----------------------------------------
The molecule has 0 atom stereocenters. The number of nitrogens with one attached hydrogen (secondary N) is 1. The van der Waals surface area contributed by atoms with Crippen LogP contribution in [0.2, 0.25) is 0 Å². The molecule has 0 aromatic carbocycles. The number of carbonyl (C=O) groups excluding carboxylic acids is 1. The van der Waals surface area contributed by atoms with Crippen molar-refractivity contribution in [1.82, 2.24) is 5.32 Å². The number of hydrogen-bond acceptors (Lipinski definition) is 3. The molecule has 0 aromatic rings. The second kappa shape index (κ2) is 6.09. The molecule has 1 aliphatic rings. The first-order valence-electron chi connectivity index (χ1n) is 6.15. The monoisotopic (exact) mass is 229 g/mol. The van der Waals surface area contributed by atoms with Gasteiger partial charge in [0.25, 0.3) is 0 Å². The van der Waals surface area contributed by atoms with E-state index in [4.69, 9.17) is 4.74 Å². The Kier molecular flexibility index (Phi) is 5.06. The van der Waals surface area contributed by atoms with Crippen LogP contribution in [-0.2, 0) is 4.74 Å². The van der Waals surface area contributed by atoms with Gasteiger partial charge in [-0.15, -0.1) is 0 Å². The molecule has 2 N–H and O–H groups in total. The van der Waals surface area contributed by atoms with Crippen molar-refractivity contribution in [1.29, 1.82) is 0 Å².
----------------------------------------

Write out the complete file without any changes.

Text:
The molecule has 0 atom stereocenters. The number of nitrogens with one attached hydrogen (secondary N) is 1. The van der Waals surface area contributed by atoms with Crippen LogP contribution in [0.2, 0.25) is 0 Å². The molecule has 0 aromatic carbocycles. The number of carbonyl (C=O) groups excluding carboxylic acids is 1. The van der Waals surface area contributed by atoms with Crippen molar-refractivity contribution in [1.82, 2.24) is 5.32 Å². The number of hydrogen-bond acceptors (Lipinski definition) is 3. The molecule has 0 aromatic rings. The second kappa shape index (κ2) is 6.09. The molecule has 1 aliphatic rings. The first-order valence-electron chi connectivity index (χ1n) is 6.15. The monoisotopic (exact) mass is 229 g/mol. The van der Waals surface area contributed by atoms with Gasteiger partial charge in [0.25, 0.3) is 0 Å². The van der Waals surface area contributed by atoms with E-state index in [4.69, 9.17) is 4.74 Å². The Kier molecular flexibility index (Phi) is 5.06. The van der Waals surface area contributed by atoms with Crippen LogP contribution in [-0.2, 0) is 4.74 Å². The van der Waals surface area contributed by atoms with Gasteiger partial charge in [-0.15, -0.1) is 0 Å². The molecule has 2 N–H and O–H groups in total. The van der Waals surface area contributed by atoms with Crippen molar-refractivity contribution in [1.29, 1.82) is 0 Å².